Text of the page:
From: E. Gladyshev (egladysh_at_[hidden])
Date: 2003-10-20 18:36:39
--- Alexander Terekhov <terekhov_at_[hidden]> wrote:
> Real mutexes are designed for memory sharing, not isolation.
> "Some have complained that POSIX mutexes don't allow a locking thread
> to detect that the previous owner terminated "abnormally"... that's
> because it wouldn't do any good to know without isolation between
> the entities involved. With IPC mechanisms it makes sense to know,
> because you can do something about it."
> "Counting semaphores are well matched to dealing with
> producer/consumer problems, including those that might exist
> between threads of different processes, or between a signal handler
> and a thread. In the former case, there may be LITTLE OR NO MEMORY
> shared by the processes; in the latter case, one is not
> communicating between co-equal threads, but between a thread and an
> interrupt-like entity. It is for these reasons that IEEE Std
> 1003.1-2001 allows semaphores to be used by threads."
That is right and interestingly enough Win32 doesn't have
WAIT_ABANDONED state for semaphors or any other synch.
object but mutex.
Actually Win32 makes it even more confusing.
In the WAIT_ABANDONED state, the mutex is set to nonsignaled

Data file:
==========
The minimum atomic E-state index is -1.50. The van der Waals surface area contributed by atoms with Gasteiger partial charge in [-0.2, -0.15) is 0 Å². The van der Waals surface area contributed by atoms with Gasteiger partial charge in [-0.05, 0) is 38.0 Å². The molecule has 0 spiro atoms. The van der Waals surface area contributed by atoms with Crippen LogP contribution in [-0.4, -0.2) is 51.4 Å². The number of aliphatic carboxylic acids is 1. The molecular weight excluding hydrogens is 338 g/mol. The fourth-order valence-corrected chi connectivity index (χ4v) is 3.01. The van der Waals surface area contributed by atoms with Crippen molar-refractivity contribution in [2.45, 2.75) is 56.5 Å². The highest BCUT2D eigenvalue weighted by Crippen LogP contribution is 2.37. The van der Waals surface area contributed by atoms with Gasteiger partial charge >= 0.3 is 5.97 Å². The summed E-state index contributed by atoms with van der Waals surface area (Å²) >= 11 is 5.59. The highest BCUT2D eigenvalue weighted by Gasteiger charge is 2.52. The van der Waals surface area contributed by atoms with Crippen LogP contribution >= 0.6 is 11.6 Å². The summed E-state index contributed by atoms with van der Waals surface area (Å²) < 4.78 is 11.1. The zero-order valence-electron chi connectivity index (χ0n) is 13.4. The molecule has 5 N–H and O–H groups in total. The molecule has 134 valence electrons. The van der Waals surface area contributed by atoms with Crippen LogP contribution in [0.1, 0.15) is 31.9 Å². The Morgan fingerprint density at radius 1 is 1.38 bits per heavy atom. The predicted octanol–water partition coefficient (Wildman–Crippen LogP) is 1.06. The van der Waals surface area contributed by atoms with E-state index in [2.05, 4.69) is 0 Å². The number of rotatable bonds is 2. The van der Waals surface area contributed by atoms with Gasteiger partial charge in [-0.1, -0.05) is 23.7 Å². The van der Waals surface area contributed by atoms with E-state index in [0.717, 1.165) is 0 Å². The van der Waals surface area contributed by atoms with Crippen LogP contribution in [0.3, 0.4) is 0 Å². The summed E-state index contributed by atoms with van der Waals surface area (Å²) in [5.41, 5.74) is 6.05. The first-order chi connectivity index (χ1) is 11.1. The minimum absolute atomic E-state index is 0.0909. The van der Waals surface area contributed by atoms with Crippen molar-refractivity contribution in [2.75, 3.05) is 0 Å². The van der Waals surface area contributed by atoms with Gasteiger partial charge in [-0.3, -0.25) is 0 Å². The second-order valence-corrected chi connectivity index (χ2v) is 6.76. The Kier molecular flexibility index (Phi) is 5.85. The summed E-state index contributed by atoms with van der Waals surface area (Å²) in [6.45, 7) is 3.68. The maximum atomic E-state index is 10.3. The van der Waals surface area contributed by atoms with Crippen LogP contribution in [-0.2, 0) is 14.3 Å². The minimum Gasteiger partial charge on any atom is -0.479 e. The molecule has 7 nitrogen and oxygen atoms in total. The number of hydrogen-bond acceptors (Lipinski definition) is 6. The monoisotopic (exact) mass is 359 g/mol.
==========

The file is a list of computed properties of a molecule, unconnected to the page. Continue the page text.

but the ownership is granted. Isn't it weird!
However this thread is about mutexes on Win32 and
under this OS, WAIT_ABANDONED is a valid state
that needs to be handled.
In the current boost::mutex implementation
the return code is ignored (in non-debug version),
so that if the mutex owner is terminated,
a waiting thread will get the ownership as if
nothing happened. It is dead wrong.
In general WAIT_ABANODONED is not a good thing,
the data could have been partially modified
and the application should take appropriate actions.
That's said, in certain cases (like read-only protection)
even if a mutex is abandoned, the application can
still continue to work normally.
BTW: What happens with POSIX mutexes when the owner is terminated?
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